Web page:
Impact Factor 4.106 | CiteScore 4.47
More on impact ›

Review ARTICLE

Front. Plant Sci., 19 February 2020 | https://doi.org/10.3389/fpls.2020.00085

The FACT Histone Chaperone: Tuning Gene Transcription in the Chromatin Context to Modulate Plant Growth and Development

  • Cell Biology & Plant Biochemistry, Biochemistry Centre, University of Regensburg, Regensburg, Germany

FACT is a heterodimeric histone chaperone consisting of the SSRP1 and SPT16 proteins and is conserved among eukaryotes. It interacts with the histones H2A-H2B and H3-H4 as well as with DNA. Based on in vitro and in vivo studies mainly in yeast and mammalian cells, FACT can mediate nucleosome disassembly and reassembly and thus facilitates in the chromatin context DNA-dependent processes including transcription, replication and repair. In plants, primarily the role of FACT related to RNA polymerase II transcription has been examined. FACT was found to associate with elongating Arabidopsis RNA polymerase II (RNAPII) as part of the transcript elongation complex and it was identified as repressor of aberrant intragenic transcriptional initiation. Arabidopsis mutants depleted in FACT subunits exhibit various defects in vegetative and reproductive development. Strikingly, FACT modulates important developmental transitions by promoting expression of key repressors of these processes. Thus, FACT facilitates expression of DOG1 and FLC adjusting the switch from seed dormancy to germination and from vegetative to reproductive development, respectively. In the central cell of the female gametophyte, FACT can facilitate DNA demethylation especially within heterochromatin, and thereby contributes to gene imprinting during Arabidopsis reproduction. This review discusses results particularly from the plant perspective about the contribution of FACT to processes that involve reorganisation of nucleosomes with a main focus on RNAPII transcription and its implications for diverse areas of plant biology.

Chaperoning Histones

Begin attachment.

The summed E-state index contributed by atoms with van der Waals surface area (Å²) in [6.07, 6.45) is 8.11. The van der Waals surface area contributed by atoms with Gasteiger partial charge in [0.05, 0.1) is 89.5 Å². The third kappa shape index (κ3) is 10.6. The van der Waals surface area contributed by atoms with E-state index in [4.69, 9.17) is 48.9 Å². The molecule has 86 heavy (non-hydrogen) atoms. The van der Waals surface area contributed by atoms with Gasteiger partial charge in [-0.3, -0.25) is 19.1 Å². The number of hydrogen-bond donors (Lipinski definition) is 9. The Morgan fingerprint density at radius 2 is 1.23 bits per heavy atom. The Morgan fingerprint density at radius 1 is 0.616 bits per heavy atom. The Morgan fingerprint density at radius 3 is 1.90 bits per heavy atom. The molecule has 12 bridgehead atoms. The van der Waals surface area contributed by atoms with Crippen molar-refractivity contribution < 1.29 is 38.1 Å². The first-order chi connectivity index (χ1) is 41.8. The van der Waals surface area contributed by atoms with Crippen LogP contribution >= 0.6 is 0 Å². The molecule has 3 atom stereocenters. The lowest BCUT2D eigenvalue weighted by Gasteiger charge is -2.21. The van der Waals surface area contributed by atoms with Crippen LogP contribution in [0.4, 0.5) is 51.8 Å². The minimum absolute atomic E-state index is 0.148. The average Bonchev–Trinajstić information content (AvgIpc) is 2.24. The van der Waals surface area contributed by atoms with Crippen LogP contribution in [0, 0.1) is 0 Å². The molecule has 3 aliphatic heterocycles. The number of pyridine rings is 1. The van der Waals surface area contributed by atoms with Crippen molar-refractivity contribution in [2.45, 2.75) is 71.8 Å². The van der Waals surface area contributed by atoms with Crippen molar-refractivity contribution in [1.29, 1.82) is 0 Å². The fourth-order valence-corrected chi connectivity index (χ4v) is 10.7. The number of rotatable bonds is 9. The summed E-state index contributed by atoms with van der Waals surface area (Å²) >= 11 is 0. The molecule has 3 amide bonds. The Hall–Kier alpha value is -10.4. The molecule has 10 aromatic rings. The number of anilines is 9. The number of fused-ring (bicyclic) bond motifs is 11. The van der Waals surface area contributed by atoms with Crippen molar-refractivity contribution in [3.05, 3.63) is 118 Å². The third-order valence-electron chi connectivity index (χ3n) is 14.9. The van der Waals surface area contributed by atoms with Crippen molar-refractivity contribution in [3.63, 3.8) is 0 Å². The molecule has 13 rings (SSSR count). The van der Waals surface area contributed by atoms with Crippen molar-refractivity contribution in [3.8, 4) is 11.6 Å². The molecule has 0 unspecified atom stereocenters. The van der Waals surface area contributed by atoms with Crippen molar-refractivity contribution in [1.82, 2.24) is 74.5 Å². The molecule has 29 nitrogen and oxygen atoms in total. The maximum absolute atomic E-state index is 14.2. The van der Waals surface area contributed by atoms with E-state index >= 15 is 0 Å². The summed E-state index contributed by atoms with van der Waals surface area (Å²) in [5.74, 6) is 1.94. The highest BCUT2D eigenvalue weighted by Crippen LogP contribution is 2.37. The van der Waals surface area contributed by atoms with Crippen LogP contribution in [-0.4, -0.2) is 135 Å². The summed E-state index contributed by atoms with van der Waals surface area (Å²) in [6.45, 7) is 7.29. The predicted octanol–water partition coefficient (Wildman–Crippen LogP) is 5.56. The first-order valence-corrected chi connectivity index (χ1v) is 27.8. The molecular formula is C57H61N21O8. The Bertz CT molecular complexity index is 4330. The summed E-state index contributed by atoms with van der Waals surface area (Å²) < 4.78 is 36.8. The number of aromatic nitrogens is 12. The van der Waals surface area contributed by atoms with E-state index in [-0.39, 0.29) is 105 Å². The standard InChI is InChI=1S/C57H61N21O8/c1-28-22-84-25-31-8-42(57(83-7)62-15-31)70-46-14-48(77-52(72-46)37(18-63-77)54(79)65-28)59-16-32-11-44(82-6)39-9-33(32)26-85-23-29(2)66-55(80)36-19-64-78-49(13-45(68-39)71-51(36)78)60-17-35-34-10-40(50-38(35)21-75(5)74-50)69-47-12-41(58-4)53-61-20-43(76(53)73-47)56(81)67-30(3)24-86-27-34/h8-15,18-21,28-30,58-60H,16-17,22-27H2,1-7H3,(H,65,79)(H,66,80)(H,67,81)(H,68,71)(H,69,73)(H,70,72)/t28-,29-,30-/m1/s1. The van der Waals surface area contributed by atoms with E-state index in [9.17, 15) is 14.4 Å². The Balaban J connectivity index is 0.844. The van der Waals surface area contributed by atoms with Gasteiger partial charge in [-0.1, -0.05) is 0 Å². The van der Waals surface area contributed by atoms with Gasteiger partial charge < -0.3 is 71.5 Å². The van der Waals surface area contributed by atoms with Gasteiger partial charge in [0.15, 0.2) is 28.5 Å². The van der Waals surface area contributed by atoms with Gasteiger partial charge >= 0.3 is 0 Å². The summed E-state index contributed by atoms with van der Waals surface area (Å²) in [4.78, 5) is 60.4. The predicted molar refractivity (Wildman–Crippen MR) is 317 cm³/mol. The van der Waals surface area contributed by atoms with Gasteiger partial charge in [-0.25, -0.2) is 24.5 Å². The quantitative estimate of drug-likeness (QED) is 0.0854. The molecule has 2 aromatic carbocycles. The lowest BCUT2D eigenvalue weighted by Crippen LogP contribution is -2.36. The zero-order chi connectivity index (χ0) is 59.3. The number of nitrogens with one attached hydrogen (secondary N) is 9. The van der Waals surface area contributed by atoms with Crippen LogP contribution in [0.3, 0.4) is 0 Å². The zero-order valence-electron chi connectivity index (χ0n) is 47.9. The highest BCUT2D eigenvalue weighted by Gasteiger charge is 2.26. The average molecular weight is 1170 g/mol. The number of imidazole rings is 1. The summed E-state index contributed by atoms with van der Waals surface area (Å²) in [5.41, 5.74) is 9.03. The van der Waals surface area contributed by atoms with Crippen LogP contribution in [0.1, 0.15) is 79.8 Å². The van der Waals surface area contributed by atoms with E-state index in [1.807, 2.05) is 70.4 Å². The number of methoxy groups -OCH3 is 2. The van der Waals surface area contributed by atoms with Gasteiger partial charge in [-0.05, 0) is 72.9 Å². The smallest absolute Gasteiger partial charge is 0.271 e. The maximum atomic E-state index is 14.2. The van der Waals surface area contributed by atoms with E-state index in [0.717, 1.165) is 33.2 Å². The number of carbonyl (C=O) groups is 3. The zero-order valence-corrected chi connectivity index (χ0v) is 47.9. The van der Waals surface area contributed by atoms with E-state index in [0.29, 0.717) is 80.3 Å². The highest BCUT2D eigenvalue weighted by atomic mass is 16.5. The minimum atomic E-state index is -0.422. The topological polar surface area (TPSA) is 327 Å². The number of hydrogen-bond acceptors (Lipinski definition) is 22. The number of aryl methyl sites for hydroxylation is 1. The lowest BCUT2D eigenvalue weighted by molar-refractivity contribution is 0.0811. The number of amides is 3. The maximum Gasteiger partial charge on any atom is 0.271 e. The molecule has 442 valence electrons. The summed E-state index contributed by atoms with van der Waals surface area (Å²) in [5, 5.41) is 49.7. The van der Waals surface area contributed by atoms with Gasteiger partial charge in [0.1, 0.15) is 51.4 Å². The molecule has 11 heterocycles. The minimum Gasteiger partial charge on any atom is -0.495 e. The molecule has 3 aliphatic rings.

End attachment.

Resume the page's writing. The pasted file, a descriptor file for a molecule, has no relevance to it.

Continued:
In eukaryotes, the nuclear DNA is packaged into nucleosomes, which represent the basic repeat unit of chromatin. The nucleosome contains 147 bp of DNA wrapped around an octamer composed of two copies each of the four core histones H2A, H2B, H3, and H4. Adjacent nucleosomes are connected by linker DNA of variable length (10–80 bp depending on cell type and species) that typically associates with linker histones such as H1 (McGhee and Felsenfeld, 1980; Luger and Richmond, 1998; Kornberg and Lorch, 1999). The general stability of nucleosome particles imposes major obstacles to transcription and other DNA-dependent processes (Li et al., 2007). Therefore, different mechanisms have evolved that facilitate chromatin transcription by destabilising/disassembly of nucleomes (Henikoff, 2008; Zhou et al., 2019). In the regulation of nucleosome dynamics, in addition to other factors so-called histone chaperones are critically involved. Histone chaperones are a heterogeneous class of proteins that functionally interact with core histones to assemble/disassemble nucleosome particles without consuming energy in form of ATP and they are not necessarily part of the final product (De Koning et al., 2007). There are various types of histone chaperones that contribute to different chromatin-related processes including transcription, replication, and DNA repair (Das et al., 2010; Avvakumov et al., 2011; Gurard-Levin et al., 2014; Hammond et al., 2017). Often histone chaperones are classified as either H2A-H2B or H3-H4 chaperones, reflecting their preferential interaction with different core histones. Some histone chaperones even display selectivity towards specific H3 or H2A isoforms such as replicative or replacement variants (De Koning et al., 2007; Hammond et al., 2017). Beyond that histone chaperones have been functionally linked with the occurrence of certain post-translational modifications of core histones and thus with the establishment, maintenance and propagation of specific chromatin states (Avvakumov et al., 2011).